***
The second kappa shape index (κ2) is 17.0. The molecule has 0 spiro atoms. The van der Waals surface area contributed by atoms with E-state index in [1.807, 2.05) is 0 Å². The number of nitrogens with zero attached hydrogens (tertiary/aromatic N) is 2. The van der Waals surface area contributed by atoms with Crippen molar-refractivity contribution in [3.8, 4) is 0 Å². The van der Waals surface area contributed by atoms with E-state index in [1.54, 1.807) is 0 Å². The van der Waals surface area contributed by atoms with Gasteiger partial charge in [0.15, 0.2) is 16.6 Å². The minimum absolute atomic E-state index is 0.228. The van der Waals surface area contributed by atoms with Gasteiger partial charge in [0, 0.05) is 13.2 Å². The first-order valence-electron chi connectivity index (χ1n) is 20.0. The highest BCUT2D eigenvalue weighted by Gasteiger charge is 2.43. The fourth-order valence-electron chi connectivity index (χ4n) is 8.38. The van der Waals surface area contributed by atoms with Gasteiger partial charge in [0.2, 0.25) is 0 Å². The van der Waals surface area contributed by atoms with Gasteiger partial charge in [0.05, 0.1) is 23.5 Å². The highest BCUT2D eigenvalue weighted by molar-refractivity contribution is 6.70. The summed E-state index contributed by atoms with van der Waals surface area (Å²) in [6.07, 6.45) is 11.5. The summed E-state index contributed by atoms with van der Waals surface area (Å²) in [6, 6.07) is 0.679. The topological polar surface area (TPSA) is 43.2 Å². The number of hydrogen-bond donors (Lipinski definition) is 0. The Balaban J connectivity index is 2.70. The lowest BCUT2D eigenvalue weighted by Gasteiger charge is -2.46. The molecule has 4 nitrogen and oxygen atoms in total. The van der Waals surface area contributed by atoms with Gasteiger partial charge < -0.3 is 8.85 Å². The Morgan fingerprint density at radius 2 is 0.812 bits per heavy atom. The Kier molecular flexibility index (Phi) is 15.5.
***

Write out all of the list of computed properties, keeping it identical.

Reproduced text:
The second kappa shape index (κ2) is 17.0. The molecule has 0 spiro atoms. The van der Waals surface area contributed by atoms with E-state index in [1.807, 2.05) is 0 Å². The number of nitrogens with zero attached hydrogens (tertiary/aromatic N) is 2. The van der Waals surface area contributed by atoms with Crippen molar-refractivity contribution in [3.8, 4) is 0 Å². The van der Waals surface area contributed by atoms with E-state index in [1.54, 1.807) is 0 Å². The van der Waals surface area contributed by atoms with Gasteiger partial charge in [0.15, 0.2) is 16.6 Å². The minimum absolute atomic E-state index is 0.228. The van der Waals surface area contributed by atoms with Gasteiger partial charge in [0, 0.05) is 13.2 Å². The first-order valence-electron chi connectivity index (χ1n) is 20.0. The highest BCUT2D eigenvalue weighted by Gasteiger charge is 2.43. The fourth-order valence-electron chi connectivity index (χ4n) is 8.38. The van der Waals surface area contributed by atoms with Gasteiger partial charge in [0.2, 0.25) is 0 Å². The van der Waals surface area contributed by atoms with Gasteiger partial charge in [0.05, 0.1) is 23.5 Å². The highest BCUT2D eigenvalue weighted by molar-refractivity contribution is 6.70. The summed E-state index contributed by atoms with van der Waals surface area (Å²) in [6.07, 6.45) is 11.5. The summed E-state index contributed by atoms with van der Waals surface area (Å²) in [6, 6.07) is 0.679. The topological polar surface area (TPSA) is 43.2 Å². The number of hydrogen-bond donors (Lipinski definition) is 0. The Balaban J connectivity index is 2.70. The lowest BCUT2D eigenvalue weighted by Gasteiger charge is -2.46. The molecule has 4 nitrogen and oxygen atoms in total. The van der Waals surface area contributed by atoms with Gasteiger partial charge < -0.3 is 8.85 Å². The Morgan fingerprint density at radius 2 is 0.812 bits per heavy atom. The Kier molecular flexibility index (Phi) is 15.5.